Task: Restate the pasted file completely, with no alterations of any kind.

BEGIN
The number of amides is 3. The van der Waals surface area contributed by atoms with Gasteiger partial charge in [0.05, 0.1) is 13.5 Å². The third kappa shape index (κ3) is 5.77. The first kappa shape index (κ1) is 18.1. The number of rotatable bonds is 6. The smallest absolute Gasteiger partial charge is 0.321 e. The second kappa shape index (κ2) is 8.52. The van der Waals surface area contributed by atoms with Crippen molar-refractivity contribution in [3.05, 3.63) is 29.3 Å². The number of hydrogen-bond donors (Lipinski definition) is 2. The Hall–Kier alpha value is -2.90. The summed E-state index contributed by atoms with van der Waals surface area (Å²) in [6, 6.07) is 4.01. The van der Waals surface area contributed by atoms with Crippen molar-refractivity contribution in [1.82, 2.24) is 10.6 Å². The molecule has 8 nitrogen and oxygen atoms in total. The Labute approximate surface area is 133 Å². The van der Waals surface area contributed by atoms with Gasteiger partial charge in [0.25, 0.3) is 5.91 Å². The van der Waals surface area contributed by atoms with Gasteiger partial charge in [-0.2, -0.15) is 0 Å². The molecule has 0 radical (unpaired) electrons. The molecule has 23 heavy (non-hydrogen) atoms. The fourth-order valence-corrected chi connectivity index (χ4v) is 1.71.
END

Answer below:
The number of amides is 3. The van der Waals surface area contributed by atoms with Gasteiger partial charge in [0.05, 0.1) is 13.5 Å². The third kappa shape index (κ3) is 5.77. The first kappa shape index (κ1) is 18.1. The number of rotatable bonds is 6. The smallest absolute Gasteiger partial charge is 0.321 e. The second kappa shape index (κ2) is 8.52. The van der Waals surface area contributed by atoms with Crippen molar-refractivity contribution in [3.05, 3.63) is 29.3 Å². The number of hydrogen-bond donors (Lipinski definition) is 2. The Hall–Kier alpha value is -2.90. The summed E-state index contributed by atoms with van der Waals surface area (Å²) in [6, 6.07) is 4.01. The van der Waals surface area contributed by atoms with Crippen molar-refractivity contribution in [1.82, 2.24) is 10.6 Å². The molecule has 8 nitrogen and oxygen atoms in total. The Labute approximate surface area is 133 Å². The van der Waals surface area contributed by atoms with Gasteiger partial charge in [0.25, 0.3) is 5.91 Å². The van der Waals surface area contributed by atoms with Gasteiger partial charge in [-0.2, -0.15) is 0 Å². The molecule has 0 radical (unpaired) electrons. The molecule has 23 heavy (non-hydrogen) atoms. The fourth-order valence-corrected chi connectivity index (χ4v) is 1.71.